Cathay Pacific expects reduced flying for at least two more years

Cathay Pacific does not expect to return to normal levels of flying for at least another two years, underscoring the slow return of travel in parts of Asia and Hong Kong’s fragile status as a global hub.

The airline plans to resume its pre-pandemic capacity in full by the end of 2024 or early 2025, Ronald Lam, chief customer and commercial officer at Cathay Pacific, said in an interview.

“We still have to look at the supply and demand situation, so it will take time to ramp up,” he said.

Cathay has been one of Hong Kong’s biggest corporate casualties from the pandemic border closures which have undermined the city’s status as Asia’s premier financial hub.

Until last month Hong Kong followed China in implementing an incoming traveller quarantine and closing its borders to tourists. The restrictions grounded much of Cathay’s passenger capacity and the airline sent dozens of idle aircraft to the Australian desert to sit out the pandemic.

Lam said Cathay and Hong Kong had “suffered”, but welcomed a “very obvious pick-up in bookings” for the rest of the year that has outpaced expectations since the government announced the end of hotel quarantine.

But he said more people were booking to leave Hong Kong rather than fly in because of lingering restrictions, including PCR tests and bans from restaurants and bars for the first three days after arrival.

“The pent up demand of the Hong Kong people has been unleashed. The demand from visitors has picked up. But it hasn’t shown the full potential yet,” he said.

Virgin Atlantic this month said it would leave Hong Kong, while Willie Walsh, the former head of British Airways who now runs the global airlines lobby group, recently said he believed Hong Kong has lost its status as an aviation hub.

“Hong Kong has lost its position . . . and will struggle to regain it because other hubs have taken advantage of it,” he said.

Lam disagreed, pointing at the expansion of the city’s airport and “very strong backyard” of Chinese commercial hubs, and said Cathay’s future is inextricably linked to Hong Kong’s.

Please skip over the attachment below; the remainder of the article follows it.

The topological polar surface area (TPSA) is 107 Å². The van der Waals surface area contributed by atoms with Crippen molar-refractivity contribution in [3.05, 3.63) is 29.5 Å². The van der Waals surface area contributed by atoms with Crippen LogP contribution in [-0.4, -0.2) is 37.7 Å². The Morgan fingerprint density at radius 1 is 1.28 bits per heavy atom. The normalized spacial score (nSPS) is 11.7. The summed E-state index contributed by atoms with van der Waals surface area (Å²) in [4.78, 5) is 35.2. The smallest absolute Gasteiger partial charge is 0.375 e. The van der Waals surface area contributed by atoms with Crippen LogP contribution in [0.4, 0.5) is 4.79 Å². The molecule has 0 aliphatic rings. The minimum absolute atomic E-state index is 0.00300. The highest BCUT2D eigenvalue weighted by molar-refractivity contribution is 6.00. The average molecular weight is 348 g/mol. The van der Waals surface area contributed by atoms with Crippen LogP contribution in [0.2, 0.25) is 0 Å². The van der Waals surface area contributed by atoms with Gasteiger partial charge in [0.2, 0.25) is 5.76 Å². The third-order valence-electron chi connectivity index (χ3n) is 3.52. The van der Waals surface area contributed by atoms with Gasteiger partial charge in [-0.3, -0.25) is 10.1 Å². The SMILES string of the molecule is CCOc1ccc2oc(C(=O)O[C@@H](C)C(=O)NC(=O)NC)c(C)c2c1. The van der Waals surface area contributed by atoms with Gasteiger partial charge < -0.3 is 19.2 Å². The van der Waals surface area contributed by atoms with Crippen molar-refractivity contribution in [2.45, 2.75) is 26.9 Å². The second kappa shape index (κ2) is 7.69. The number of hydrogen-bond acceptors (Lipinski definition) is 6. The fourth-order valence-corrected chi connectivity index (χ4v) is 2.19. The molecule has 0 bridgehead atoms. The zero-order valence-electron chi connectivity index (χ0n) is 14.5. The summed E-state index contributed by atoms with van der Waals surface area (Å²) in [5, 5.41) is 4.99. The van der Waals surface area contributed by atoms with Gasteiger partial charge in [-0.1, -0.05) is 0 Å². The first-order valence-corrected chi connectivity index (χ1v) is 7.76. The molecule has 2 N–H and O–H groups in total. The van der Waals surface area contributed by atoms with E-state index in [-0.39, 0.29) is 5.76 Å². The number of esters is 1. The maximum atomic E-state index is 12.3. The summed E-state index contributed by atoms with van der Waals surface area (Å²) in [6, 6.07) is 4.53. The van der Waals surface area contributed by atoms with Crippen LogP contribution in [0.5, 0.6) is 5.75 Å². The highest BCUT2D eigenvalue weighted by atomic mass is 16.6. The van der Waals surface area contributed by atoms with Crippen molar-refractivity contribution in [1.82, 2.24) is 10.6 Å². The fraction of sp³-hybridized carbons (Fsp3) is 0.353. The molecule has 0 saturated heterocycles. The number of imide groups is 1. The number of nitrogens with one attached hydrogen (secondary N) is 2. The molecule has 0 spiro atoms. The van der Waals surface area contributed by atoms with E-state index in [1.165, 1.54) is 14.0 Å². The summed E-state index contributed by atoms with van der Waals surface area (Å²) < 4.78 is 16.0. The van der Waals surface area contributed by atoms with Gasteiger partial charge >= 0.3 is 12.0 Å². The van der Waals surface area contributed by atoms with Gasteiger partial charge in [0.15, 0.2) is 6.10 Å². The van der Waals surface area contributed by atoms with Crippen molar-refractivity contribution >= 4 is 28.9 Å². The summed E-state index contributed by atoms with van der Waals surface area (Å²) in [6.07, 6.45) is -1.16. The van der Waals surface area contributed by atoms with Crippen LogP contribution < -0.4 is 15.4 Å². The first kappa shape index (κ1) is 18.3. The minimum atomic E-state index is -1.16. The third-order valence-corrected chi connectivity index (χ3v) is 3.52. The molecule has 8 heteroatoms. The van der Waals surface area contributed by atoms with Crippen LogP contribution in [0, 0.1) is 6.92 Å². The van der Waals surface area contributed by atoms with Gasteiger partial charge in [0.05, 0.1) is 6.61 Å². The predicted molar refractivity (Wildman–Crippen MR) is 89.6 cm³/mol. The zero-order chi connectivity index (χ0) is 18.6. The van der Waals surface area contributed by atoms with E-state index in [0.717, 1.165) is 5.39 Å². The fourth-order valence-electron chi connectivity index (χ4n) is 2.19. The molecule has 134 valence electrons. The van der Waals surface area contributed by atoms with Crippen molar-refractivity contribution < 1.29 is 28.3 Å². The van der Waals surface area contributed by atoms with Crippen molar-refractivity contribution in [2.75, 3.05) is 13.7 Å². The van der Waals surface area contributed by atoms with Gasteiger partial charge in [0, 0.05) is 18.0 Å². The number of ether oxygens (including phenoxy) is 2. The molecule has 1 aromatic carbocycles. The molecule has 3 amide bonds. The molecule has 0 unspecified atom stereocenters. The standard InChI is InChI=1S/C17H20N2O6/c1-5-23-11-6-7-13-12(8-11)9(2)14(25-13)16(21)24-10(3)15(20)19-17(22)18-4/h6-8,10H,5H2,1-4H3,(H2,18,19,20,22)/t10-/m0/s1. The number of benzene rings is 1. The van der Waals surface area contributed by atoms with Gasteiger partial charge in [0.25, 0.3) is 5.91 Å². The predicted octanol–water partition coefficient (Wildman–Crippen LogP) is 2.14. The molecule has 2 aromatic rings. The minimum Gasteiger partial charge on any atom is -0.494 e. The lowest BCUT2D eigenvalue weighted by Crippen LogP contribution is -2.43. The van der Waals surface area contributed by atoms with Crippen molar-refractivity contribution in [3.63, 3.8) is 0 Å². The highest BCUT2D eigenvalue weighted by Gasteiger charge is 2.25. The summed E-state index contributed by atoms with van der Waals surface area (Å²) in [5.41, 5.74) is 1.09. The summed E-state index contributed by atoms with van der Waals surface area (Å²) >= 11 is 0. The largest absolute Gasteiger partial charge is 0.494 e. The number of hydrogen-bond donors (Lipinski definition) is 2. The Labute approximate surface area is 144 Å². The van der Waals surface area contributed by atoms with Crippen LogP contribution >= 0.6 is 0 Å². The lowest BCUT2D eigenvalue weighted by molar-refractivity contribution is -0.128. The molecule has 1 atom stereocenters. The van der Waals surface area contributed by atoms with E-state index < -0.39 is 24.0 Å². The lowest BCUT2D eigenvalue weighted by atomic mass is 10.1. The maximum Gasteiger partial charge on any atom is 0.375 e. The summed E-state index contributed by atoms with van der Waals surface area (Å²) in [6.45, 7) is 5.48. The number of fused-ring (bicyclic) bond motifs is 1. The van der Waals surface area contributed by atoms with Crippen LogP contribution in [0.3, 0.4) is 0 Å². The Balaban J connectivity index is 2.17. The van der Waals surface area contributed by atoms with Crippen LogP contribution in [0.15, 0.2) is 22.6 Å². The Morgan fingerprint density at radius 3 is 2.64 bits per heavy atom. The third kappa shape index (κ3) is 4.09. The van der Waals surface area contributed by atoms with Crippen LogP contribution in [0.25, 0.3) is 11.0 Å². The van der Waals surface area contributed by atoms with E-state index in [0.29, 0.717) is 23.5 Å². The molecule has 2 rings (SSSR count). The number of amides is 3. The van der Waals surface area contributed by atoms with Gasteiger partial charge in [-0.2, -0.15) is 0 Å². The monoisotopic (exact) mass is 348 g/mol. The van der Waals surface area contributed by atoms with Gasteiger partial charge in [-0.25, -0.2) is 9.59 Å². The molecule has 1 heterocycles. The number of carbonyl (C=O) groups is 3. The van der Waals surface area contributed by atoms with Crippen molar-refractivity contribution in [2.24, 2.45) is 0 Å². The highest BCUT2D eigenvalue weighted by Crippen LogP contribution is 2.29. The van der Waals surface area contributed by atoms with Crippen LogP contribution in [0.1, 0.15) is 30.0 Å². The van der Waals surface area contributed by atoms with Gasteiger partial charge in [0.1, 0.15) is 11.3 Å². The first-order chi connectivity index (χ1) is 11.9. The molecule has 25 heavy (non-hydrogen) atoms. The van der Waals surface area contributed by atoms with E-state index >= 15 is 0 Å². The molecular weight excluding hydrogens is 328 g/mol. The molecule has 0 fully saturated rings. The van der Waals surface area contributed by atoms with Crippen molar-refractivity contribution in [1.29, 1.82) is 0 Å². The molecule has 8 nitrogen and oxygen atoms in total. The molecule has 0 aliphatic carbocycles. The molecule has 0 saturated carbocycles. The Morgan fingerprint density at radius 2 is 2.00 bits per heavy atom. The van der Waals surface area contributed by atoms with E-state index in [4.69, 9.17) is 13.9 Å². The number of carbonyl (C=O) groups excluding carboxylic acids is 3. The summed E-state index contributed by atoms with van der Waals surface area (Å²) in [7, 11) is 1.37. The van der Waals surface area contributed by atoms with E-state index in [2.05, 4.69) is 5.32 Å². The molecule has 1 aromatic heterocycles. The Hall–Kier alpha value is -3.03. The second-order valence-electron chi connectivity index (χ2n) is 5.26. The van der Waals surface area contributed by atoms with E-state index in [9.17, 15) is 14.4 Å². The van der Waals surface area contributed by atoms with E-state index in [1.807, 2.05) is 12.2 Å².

“I’m very confident . . . we’ve been behind in terms of opening up compared to many of our regional competitors. But I don’t think we’ve lost anything structural. Yes, there are some people leaving Hong Kong but I think they will come back,” he said.

The Hong Kong government lead a HK$39bn (US$5bn) bailout in June 2020 to keep Cathay afloat. As part of the this, the government was able to appoint two “observers” on to Cathay’s board, sparking concerns of increasing government influence on the airline which is already part-owned by Air China. Lam said he expected the observers to leave the board once the bailout is repaid.

Cathay, which falls under the colonial-era conglomerate Swire Group, has previously been at the centre of political tensions after some staff participated in 2019’s pro-democracy movement.

The bailout was followed by a restructuring later that year when the airline slashed its workforce and closed its regional Cathay Dragon brand. The company is now attempting to rebuild its workforce after many pilots left owing to rigid quarantine rules during the pandemic.

Lam is tipped by many to be Cathay’s next chief executive, but would not be drawn on his own future. “I cannot comment on that, but there are rumours I have heard,” he said.


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